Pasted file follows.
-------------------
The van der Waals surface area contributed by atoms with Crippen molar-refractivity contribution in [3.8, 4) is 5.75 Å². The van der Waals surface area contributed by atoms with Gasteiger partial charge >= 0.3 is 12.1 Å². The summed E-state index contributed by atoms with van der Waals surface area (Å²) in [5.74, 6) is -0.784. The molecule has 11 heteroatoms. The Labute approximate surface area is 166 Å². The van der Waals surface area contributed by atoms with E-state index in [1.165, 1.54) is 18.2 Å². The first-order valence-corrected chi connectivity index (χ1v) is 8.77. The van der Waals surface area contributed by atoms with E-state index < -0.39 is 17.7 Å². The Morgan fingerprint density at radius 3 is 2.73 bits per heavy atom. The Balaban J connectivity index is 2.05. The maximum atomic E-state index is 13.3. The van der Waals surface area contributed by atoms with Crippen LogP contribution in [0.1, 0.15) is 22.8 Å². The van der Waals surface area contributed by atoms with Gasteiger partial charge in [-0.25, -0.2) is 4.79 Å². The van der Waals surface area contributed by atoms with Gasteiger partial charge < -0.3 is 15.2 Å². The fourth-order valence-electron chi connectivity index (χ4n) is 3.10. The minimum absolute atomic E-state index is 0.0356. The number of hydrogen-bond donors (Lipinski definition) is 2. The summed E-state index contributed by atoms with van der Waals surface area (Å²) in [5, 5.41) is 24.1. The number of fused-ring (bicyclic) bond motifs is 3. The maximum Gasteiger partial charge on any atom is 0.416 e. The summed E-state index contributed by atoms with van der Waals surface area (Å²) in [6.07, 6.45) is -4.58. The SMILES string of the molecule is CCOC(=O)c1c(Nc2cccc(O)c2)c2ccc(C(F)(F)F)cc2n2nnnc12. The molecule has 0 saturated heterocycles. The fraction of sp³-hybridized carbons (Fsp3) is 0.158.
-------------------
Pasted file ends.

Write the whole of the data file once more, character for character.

The van der Waals surface area contributed by atoms with Crippen molar-refractivity contribution in [3.8, 4) is 5.75 Å². The van der Waals surface area contributed by atoms with Gasteiger partial charge >= 0.3 is 12.1 Å². The summed E-state index contributed by atoms with van der Waals surface area (Å²) in [5.74, 6) is -0.784. The molecule has 11 heteroatoms. The Labute approximate surface area is 166 Å². The van der Waals surface area contributed by atoms with E-state index in [1.165, 1.54) is 18.2 Å². The first-order valence-corrected chi connectivity index (χ1v) is 8.77. The van der Waals surface area contributed by atoms with E-state index < -0.39 is 17.7 Å². The Morgan fingerprint density at radius 3 is 2.73 bits per heavy atom. The Balaban J connectivity index is 2.05. The maximum atomic E-state index is 13.3. The van der Waals surface area contributed by atoms with Crippen LogP contribution in [0.1, 0.15) is 22.8 Å². The van der Waals surface area contributed by atoms with Gasteiger partial charge in [-0.25, -0.2) is 4.79 Å². The van der Waals surface area contributed by atoms with Gasteiger partial charge < -0.3 is 15.2 Å². The fourth-order valence-electron chi connectivity index (χ4n) is 3.10. The minimum absolute atomic E-state index is 0.0356. The number of hydrogen-bond donors (Lipinski definition) is 2. The summed E-state index contributed by atoms with van der Waals surface area (Å²) in [5, 5.41) is 24.1. The number of fused-ring (bicyclic) bond motifs is 3. The maximum Gasteiger partial charge on any atom is 0.416 e. The summed E-state index contributed by atoms with van der Waals surface area (Å²) in [6.07, 6.45) is -4.58. The SMILES string of the molecule is CCOC(=O)c1c(Nc2cccc(O)c2)c2ccc(C(F)(F)F)cc2n2nnnc12. The molecule has 0 saturated heterocycles. The fraction of sp³-hybridized carbons (Fsp3) is 0.158.